Zombies are a curious lot; perhaps because they are the most misunderstood of monsters. Not much for conversation and lacking any table manners, their cravings for flesh can unnerve the most stalwart hero. What may be the most unsettling aspect is that they used to be human, which poses the question in “The Revenants”: by which point do we lose our humanity and become a soulless monster?
The story has a familiar tone: watch any George Romero to get the general idea or Shaun of the Dead for laughs. This time, two married couples find refuge in a basement, with horrific results: two of them are already infected. Gary (Carl Bradley Anderson) and Karen (Anne Westcott) must chain up their respected spouses Molly (Lara Fisher) and Joe (Rafael Zubizarreta, Jr.) or risk becoming infected. Alone with sparse provisions, Gary and Karen have more to confront than the relentless hunger of their betrothed — they have to face old questions, motives and desires.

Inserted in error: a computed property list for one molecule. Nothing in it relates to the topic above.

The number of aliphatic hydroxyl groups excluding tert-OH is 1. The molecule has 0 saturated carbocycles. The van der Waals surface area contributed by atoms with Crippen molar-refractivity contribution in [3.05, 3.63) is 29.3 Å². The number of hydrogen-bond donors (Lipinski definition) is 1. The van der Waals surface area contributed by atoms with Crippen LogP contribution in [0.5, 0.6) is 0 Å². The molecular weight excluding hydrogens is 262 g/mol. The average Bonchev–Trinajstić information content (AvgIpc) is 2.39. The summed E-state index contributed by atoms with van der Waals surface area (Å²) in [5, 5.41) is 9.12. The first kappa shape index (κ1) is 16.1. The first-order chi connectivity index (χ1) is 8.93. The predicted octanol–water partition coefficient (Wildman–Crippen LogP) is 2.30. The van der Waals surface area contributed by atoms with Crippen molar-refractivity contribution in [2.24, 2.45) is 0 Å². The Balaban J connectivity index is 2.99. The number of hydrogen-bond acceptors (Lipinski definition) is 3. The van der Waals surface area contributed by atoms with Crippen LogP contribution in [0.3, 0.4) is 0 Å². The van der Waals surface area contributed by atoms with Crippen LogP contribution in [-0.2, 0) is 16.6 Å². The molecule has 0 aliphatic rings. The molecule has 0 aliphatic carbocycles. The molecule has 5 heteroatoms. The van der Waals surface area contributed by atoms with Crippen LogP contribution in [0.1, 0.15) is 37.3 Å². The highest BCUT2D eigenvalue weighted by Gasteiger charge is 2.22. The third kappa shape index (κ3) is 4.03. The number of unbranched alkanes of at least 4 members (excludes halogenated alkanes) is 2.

Director Dan Spurgeon creates a vivid world of fright and tension with measured timing and blocking. Scott T. Barsotti’s script is the only weak spot. A little more focus and polish would have given the story a significant punch. The real stars of the production are Justin and Melissa Meyer for make-up and sets by Christine Bartsch and Michael Sadler. “The Revenants” raises some ethical quandaries that would be best discussed over dinner — no pun intended.
The Visceral Company presents “The Revenants” through March 19 at the Whitmore-Lindley Theatre Center located at 11006 Magnolia Blvd. in North Hollywood. For ticket information, visit www.thevisceralcompany.com.